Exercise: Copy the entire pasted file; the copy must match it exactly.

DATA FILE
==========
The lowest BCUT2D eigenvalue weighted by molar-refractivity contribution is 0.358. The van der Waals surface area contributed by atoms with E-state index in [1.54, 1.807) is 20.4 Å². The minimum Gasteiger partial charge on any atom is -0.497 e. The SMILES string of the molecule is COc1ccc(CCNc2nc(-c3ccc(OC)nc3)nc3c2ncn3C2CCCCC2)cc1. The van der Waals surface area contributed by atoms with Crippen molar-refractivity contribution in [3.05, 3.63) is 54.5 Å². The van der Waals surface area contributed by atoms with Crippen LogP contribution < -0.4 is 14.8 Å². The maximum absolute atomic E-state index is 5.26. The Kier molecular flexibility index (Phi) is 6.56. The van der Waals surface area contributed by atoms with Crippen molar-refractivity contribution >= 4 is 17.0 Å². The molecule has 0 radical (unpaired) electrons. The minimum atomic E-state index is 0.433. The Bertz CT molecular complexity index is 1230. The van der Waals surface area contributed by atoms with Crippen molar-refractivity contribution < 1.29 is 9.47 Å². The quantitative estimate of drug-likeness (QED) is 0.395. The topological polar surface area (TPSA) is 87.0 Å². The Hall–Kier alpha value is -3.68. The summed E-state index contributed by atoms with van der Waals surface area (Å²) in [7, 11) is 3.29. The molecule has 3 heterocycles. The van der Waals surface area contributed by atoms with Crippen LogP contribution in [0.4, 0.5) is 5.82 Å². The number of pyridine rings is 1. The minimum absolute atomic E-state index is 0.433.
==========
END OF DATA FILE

The lowest BCUT2D eigenvalue weighted by molar-refractivity contribution is 0.358. The van der Waals surface area contributed by atoms with E-state index in [1.54, 1.807) is 20.4 Å². The minimum Gasteiger partial charge on any atom is -0.497 e. The SMILES string of the molecule is COc1ccc(CCNc2nc(-c3ccc(OC)nc3)nc3c2ncn3C2CCCCC2)cc1. The van der Waals surface area contributed by atoms with Crippen molar-refractivity contribution in [3.05, 3.63) is 54.5 Å². The van der Waals surface area contributed by atoms with Crippen LogP contribution < -0.4 is 14.8 Å². The maximum absolute atomic E-state index is 5.26. The Kier molecular flexibility index (Phi) is 6.56. The van der Waals surface area contributed by atoms with Crippen molar-refractivity contribution >= 4 is 17.0 Å². The molecule has 0 radical (unpaired) electrons. The minimum atomic E-state index is 0.433. The Bertz CT molecular complexity index is 1230. The van der Waals surface area contributed by atoms with Crippen molar-refractivity contribution < 1.29 is 9.47 Å². The quantitative estimate of drug-likeness (QED) is 0.395. The topological polar surface area (TPSA) is 87.0 Å². The Hall–Kier alpha value is -3.68. The summed E-state index contributed by atoms with van der Waals surface area (Å²) in [7, 11) is 3.29. The molecule has 3 heterocycles. The van der Waals surface area contributed by atoms with Crippen LogP contribution in [0.4, 0.5) is 5.82 Å². The number of pyridine rings is 1. The minimum absolute atomic E-state index is 0.433.